Arabs Who Saved the Jews
Since 1963, Yad Vashem, Israel's national Holocaust memorial, has honored more than 21,000 people for rescuing Jews during the Holocaust. None have been Arab, and little has been written about the persecution of Jews in the Middle East and North Africa during World War II. It is a gap Robert Satloff, the executive director of the Washington Institute for Near East Policy, tackles in his new book, Among the Righteous, where he looks for hope in a region rife with Holocaust denial and anti-Semitism.
What inspired you to write the book?
The emotional trigger was being in Manhattan on 9/11 and having the image of a puff of smoke emerging from the north tower [of the World Trade Center] morph in my mind into the chimneys of Auschwitz. That got me on the trail of thinking about Holocaust denial throughout the world. The political rationale was to try to find a single Arab who saved a single Jew, which I thought would be a twist that might help lance the boil of Holocaust denial.
How did you find these stories?
Without the Internet, I don't think this book could have been written. I had, for example, a posting on a website that serves the Jewish community of Tunisia. I'm living in Morocco, and I received an E-mail from a 71-year-old Tunisian Jewish woman living in California who tells her story of how when she was 11 years old, an Arab in her hometown in Tunisia saved her and her family.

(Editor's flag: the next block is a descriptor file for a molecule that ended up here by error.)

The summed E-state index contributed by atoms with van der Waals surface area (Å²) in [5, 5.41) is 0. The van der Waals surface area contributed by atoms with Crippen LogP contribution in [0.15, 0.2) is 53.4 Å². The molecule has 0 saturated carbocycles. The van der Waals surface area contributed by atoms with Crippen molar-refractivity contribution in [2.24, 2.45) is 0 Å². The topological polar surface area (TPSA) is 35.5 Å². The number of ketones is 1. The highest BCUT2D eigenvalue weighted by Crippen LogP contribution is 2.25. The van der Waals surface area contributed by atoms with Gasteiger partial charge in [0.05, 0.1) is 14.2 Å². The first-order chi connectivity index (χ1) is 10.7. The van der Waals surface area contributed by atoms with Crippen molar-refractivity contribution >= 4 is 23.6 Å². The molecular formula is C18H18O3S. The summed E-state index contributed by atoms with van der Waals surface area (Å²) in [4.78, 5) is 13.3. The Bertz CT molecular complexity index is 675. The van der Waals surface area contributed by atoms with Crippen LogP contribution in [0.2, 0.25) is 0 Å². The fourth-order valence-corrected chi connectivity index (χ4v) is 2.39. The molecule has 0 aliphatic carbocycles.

How does the experience of Jews in the Middle East and North Africa compare with those in Europe during World War II?
The Holocaust is overwhelmingly a European story, and I think that's important for me to say. But for the people in Arab lands who suffered, their suffering was real and powerful and gripping and painful. When you look at the total experience, there were no death camps set up in Arab lands. There were over 100 sites of forced labor that have been recognized by the German government. In one Italian camp in North Africa alone, where 2,500 people were interned, more than a quarter of them died from the terrible conditions.
How common were Arabs who saved Jews?
First, one should not make the yardstick too high. I myself found a handful of stories. You had examples of government officials warning Jews that the SS was going to come and arrest them. You had examples of government officials providing protection. I also tell stories of Arabs whose unusual kindness for Jews probably saved Jewish lives. It could be Arabs who took Jews into their homes after they'd escaped from bombed-out villages or Arab wet nurses who took in Jewish babies because Jews were at the bottom rung of the ration ladder.
Why have Jewish groups like Yad Vashem not pursued these stories more aggressively?
It's not Yad Vashem's job to track down rescuers. Their function is to vet the people who are proposed to them by others. However, at the same time, because of the powerful symbolic value and the importance of including a story of the Holocaust in Arab lands, I would have hoped that other institutions and other scholars would have done this before me.